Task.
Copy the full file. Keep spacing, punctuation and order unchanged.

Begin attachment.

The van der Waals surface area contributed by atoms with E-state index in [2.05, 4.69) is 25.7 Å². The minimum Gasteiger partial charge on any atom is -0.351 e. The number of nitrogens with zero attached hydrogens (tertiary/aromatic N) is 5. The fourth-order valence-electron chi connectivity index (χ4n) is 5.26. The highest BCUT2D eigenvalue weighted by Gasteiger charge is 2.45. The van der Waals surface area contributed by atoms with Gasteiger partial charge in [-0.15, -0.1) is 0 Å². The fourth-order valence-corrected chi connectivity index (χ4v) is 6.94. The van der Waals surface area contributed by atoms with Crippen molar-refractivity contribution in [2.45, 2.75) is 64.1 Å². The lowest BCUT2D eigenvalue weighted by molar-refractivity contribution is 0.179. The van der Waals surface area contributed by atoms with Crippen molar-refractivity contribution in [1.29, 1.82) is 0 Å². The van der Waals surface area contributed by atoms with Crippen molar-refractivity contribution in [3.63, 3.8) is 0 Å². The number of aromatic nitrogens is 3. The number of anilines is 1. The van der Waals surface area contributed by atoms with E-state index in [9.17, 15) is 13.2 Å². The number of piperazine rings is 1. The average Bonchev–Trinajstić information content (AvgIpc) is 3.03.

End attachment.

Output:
The van der Waals surface area contributed by atoms with E-state index in [2.05, 4.69) is 25.7 Å². The minimum Gasteiger partial charge on any atom is -0.351 e. The number of nitrogens with zero attached hydrogens (tertiary/aromatic N) is 5. The fourth-order valence-electron chi connectivity index (χ4n) is 5.26. The highest BCUT2D eigenvalue weighted by Gasteiger charge is 2.45. The van der Waals surface area contributed by atoms with Gasteiger partial charge in [-0.15, -0.1) is 0 Å². The fourth-order valence-corrected chi connectivity index (χ4v) is 6.94. The van der Waals surface area contributed by atoms with Crippen molar-refractivity contribution in [2.45, 2.75) is 64.1 Å². The lowest BCUT2D eigenvalue weighted by molar-refractivity contribution is 0.179. The van der Waals surface area contributed by atoms with Crippen molar-refractivity contribution in [1.29, 1.82) is 0 Å². The van der Waals surface area contributed by atoms with Crippen molar-refractivity contribution in [3.63, 3.8) is 0 Å². The number of aromatic nitrogens is 3. The number of anilines is 1. The van der Waals surface area contributed by atoms with E-state index in [9.17, 15) is 13.2 Å². The number of piperazine rings is 1. The average Bonchev–Trinajstić information content (AvgIpc) is 3.03.